Adoption of Cyclotron as an Alternative Source for Radioisotope Boosting Nuclear Medicine Market

Nuclear medicine is a highly multi-disciplined medical imaging speciality sector that uses small amounts of radioactive material in order to diagnose and treat diseases related to gastrointestinal system, neurology, endocrine system, cardiology and cancer. Nuclear medicine technique provides enhanced early detection, accurate diagnosis, rapid results, detailed description of various diseases and helps in adopting additional treatment plans when compared to traditional imaging methods.. The adoptions of nuclear medicine for effective usage in integrated structure-function imaging, has made it a preferred imaging technique over traditional methods and increase its use in diagnostic radiology and various therapeutic indications. Radiopharmaceuticals containing a radioactive tracer are generally inhaled, swallowed or injected into the patient and the gamma-rays emitted by this material are used by the SPECT and PET imaging modalities to display images. Advancements in radioactive tracers are providing practical methods for studying the limited metabolic activities of bones and teeth, hence has found a role in dental research, development of next-generation therapeutic radiopharmaceuticals conjugated with antibodies and peptides is expanding new areas of research. Approximately 40-42 million nuclear medicine procedures (diagnostics & therapeutics) are performed annually, of which 16-17 million procedures are performed in U.S. alone.

According to IQ4I Analysis,’’ Nuclear Medicine/Radiopharmaceutical’’ global market is expected to reach $9,367.8 million by 2024 growing at a mid single digit CAGR. Increasing radioisotopes application, rise in public awareness, use of SPECT/CT and PET/CT imaging scans (hybrid imaging) and advancements in technology are driving nuclear medicine market growth. In addition, increasing need in emerging markets, production of radiopharmaceuticals from cyclotrons, efficient diagnosis and treatments, emerging radioisotopes and replacement of old/traditional equipments are the opportunities likely to propel the growth of nuclear medicine market.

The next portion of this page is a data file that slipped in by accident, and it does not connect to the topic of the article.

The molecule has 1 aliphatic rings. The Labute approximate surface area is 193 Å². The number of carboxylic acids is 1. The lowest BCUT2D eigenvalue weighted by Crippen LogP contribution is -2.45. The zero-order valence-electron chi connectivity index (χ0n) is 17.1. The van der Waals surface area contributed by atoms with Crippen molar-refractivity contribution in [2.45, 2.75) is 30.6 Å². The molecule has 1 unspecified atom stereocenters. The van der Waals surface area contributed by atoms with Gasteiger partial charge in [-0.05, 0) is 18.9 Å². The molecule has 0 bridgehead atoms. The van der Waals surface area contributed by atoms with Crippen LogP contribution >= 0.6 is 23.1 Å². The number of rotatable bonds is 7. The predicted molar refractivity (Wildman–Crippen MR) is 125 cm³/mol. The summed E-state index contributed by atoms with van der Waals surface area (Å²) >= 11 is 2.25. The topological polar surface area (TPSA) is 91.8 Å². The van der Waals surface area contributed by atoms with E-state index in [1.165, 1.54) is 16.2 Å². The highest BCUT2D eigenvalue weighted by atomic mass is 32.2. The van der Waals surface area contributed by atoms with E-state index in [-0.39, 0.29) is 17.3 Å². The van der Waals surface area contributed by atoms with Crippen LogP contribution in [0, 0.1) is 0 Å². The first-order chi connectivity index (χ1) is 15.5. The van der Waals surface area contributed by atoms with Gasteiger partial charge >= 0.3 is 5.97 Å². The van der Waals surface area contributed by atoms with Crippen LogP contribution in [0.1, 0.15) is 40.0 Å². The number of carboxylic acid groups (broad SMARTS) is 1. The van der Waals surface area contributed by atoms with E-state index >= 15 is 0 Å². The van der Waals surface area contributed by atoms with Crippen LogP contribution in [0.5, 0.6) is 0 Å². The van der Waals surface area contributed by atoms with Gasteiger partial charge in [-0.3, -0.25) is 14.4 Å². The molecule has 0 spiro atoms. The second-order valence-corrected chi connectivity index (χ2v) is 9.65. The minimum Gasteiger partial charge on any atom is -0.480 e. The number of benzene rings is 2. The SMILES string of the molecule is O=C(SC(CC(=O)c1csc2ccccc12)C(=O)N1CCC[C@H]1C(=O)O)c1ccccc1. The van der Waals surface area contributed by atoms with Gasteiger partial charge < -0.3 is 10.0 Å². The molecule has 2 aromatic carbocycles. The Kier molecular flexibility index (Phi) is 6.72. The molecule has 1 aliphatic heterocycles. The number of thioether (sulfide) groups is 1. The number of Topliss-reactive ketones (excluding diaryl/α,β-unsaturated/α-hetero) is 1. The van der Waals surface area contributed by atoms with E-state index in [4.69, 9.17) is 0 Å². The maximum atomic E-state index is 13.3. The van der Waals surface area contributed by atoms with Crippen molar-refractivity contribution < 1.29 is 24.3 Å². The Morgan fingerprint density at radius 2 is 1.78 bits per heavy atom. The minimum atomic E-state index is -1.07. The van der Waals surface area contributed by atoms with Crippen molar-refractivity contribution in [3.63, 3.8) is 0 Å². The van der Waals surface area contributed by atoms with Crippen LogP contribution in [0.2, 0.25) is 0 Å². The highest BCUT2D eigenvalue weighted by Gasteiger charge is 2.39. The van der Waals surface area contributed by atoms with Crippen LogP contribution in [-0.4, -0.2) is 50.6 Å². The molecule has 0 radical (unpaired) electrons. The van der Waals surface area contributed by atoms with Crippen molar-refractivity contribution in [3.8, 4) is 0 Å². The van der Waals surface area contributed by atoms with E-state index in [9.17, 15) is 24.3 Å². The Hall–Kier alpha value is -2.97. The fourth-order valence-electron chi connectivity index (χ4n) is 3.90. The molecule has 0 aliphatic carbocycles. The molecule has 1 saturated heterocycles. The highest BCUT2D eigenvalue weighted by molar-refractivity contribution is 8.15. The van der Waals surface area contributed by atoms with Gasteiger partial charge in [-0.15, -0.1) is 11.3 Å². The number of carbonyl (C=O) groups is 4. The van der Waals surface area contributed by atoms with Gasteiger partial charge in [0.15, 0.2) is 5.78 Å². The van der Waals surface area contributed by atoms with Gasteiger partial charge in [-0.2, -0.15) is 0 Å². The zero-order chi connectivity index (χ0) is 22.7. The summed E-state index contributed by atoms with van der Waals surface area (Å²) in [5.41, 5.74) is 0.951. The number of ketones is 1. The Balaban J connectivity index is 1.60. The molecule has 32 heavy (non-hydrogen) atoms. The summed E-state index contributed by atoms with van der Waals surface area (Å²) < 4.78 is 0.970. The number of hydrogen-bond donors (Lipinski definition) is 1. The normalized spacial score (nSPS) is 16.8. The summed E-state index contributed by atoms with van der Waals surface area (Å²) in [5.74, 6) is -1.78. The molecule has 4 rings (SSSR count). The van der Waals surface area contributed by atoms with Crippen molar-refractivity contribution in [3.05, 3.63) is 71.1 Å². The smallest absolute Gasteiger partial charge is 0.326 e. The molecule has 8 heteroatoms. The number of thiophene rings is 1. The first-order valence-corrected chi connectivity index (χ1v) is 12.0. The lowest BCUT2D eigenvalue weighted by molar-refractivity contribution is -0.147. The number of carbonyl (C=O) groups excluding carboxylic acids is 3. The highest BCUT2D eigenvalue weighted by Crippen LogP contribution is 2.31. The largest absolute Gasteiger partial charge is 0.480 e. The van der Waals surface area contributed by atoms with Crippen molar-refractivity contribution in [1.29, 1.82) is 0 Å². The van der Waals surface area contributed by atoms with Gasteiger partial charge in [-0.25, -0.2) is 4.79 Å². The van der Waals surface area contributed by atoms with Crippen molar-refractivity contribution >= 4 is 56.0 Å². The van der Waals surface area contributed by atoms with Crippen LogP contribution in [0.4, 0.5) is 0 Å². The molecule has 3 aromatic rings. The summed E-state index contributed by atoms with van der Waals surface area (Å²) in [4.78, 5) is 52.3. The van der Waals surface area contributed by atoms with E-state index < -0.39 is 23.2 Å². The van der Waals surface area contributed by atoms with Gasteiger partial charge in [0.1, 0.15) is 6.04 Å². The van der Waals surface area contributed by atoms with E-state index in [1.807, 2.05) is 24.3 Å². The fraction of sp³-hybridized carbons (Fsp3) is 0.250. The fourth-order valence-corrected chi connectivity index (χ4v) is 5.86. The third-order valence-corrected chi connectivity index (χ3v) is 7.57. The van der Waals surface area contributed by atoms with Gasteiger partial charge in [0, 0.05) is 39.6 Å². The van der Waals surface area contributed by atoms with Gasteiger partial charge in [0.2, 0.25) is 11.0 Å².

There is increase in aging population, change in lifestyles, urbanization and rise in obesity have lead to increase in number of people suffering from conditions related to oncology, cardiology, neurology, nephrology, thyroid and others which is driving huge demand for production of SPECT and PET radioisotopes, but closure of reactors have lead to shortage in production of radioisotopes, hence in order to meet the shortage the hospitals, diagnostic centers, academic and research institutes are shifting their radioisotope source from nuclear reactors to cyclotrons. Cyclotrons are used in large hospitals to locally produce short-lived tracers used in PET imaging. Some of the advantage of using cyclotron for producing is high uptime, decentralized production allows back up chains, small investment compared to nuclear reactor and little long-lived radioactive waste. The worldwide installed base of cyclotrons exceeds 550 units as of 2017 with approximately 40 to 50 new units added per annum. Some of the radiopharmaceuticals produced from cyclotrons are Ga-67, In-111, I-123, Tl-201 and F-18 of which F-18 is mostly used isotope. The F-18 is used in diagnosis of inflammatory disease, prostate cancer, cardiac perfusion, neurology and bone scan.

The radioisotope suppliers have increased the installing cyclotrons for production of radioisotopes. For instance, the medical production facility in Australia by ANSTO, the twin PETNET cyclotrons at Lucas Heights are small cyclotrons dedicated to making Fluorine-18 for FDG synthesis. Lantheus is boosting production of thallium-201 in its cyclotrons and is currently operating at full capacity to meet the demand for this alternate cardiac imaging agent. The RDS cyclotron, manufactured by Siemens is one of the most frequently used in PET around the world. Some of the other cyclotron in Australia are operated commercially in Melbourne by Cyclotek while others are based at the Royal Prince Alfred Hospital (NSW), Peter MacCallum Cancer Institute (VIC), Austin Health and Medical Imaging Australia (VIC), Royal Brisbane Hospital (QLD), Wesley Hospital (QLD) and Sir Charles Gairdner Hospital (WA).

Recently in June 2018, IBA a world’s leading provider of solutions for the diagnosis and treatment of cancer signed a formal contract with the Arizona Isotopes Science Research Corp. (AZI) to install a Cyclone 70 system in Arizona, USA. The installation of the system is worth between $16 and $20 million to IBA and the project is fully financed.